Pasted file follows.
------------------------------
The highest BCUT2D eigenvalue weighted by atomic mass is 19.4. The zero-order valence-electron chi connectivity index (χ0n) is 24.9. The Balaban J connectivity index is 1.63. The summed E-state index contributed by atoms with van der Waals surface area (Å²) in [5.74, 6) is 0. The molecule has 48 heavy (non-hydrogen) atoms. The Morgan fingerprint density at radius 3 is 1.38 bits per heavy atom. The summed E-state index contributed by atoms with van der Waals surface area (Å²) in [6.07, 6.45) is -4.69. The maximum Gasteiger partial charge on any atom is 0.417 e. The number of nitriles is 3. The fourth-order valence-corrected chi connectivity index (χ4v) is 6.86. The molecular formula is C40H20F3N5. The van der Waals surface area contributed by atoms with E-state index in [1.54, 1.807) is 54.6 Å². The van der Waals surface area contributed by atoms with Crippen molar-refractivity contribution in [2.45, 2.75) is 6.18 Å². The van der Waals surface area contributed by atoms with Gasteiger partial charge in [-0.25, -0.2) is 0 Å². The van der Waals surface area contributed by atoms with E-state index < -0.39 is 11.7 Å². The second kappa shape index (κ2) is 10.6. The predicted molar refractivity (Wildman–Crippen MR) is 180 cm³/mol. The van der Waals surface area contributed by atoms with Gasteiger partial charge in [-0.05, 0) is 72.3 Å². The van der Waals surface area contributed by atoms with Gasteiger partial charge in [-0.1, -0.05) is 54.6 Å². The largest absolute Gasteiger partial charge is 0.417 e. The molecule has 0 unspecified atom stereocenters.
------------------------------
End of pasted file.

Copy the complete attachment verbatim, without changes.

The highest BCUT2D eigenvalue weighted by atomic mass is 19.4. The zero-order valence-electron chi connectivity index (χ0n) is 24.9. The Balaban J connectivity index is 1.63. The summed E-state index contributed by atoms with van der Waals surface area (Å²) in [5.74, 6) is 0. The molecule has 48 heavy (non-hydrogen) atoms. The Morgan fingerprint density at radius 3 is 1.38 bits per heavy atom. The summed E-state index contributed by atoms with van der Waals surface area (Å²) in [6.07, 6.45) is -4.69. The maximum Gasteiger partial charge on any atom is 0.417 e. The number of nitriles is 3. The fourth-order valence-corrected chi connectivity index (χ4v) is 6.86. The molecular formula is C40H20F3N5. The van der Waals surface area contributed by atoms with E-state index in [1.54, 1.807) is 54.6 Å². The van der Waals surface area contributed by atoms with Crippen molar-refractivity contribution in [2.45, 2.75) is 6.18 Å². The van der Waals surface area contributed by atoms with Gasteiger partial charge in [-0.25, -0.2) is 0 Å². The van der Waals surface area contributed by atoms with E-state index < -0.39 is 11.7 Å². The second kappa shape index (κ2) is 10.6. The predicted molar refractivity (Wildman–Crippen MR) is 180 cm³/mol. The van der Waals surface area contributed by atoms with Gasteiger partial charge in [-0.05, 0) is 72.3 Å². The van der Waals surface area contributed by atoms with Gasteiger partial charge in [-0.1, -0.05) is 54.6 Å². The largest absolute Gasteiger partial charge is 0.417 e. The molecule has 0 unspecified atom stereocenters.